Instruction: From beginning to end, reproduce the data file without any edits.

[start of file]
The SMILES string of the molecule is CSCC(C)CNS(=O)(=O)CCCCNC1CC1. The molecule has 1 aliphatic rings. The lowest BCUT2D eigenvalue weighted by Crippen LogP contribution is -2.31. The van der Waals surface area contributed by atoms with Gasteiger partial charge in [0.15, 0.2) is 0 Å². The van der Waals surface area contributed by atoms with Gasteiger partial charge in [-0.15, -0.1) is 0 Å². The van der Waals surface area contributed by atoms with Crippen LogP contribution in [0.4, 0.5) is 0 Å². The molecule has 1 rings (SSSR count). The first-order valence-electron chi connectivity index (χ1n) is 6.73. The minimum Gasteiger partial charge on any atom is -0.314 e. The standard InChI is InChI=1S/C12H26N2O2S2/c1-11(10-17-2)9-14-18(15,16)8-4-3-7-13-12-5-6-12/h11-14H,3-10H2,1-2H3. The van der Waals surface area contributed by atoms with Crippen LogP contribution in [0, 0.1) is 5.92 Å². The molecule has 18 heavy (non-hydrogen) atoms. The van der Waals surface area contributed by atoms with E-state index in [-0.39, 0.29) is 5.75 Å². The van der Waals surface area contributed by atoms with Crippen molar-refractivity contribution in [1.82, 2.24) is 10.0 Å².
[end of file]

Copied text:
The SMILES string of the molecule is CSCC(C)CNS(=O)(=O)CCCCNC1CC1. The molecule has 1 aliphatic rings. The lowest BCUT2D eigenvalue weighted by Crippen LogP contribution is -2.31. The van der Waals surface area contributed by atoms with Gasteiger partial charge in [0.15, 0.2) is 0 Å². The van der Waals surface area contributed by atoms with Gasteiger partial charge in [-0.15, -0.1) is 0 Å². The van der Waals surface area contributed by atoms with Crippen LogP contribution in [0.4, 0.5) is 0 Å². The molecule has 1 rings (SSSR count). The first-order valence-electron chi connectivity index (χ1n) is 6.73. The minimum Gasteiger partial charge on any atom is -0.314 e. The standard InChI is InChI=1S/C12H26N2O2S2/c1-11(10-17-2)9-14-18(15,16)8-4-3-7-13-12-5-6-12/h11-14H,3-10H2,1-2H3. The van der Waals surface area contributed by atoms with Crippen LogP contribution in [0, 0.1) is 5.92 Å². The molecule has 18 heavy (non-hydrogen) atoms. The van der Waals surface area contributed by atoms with E-state index in [-0.39, 0.29) is 5.75 Å². The van der Waals surface area contributed by atoms with Crippen molar-refractivity contribution in [1.82, 2.24) is 10.0 Å².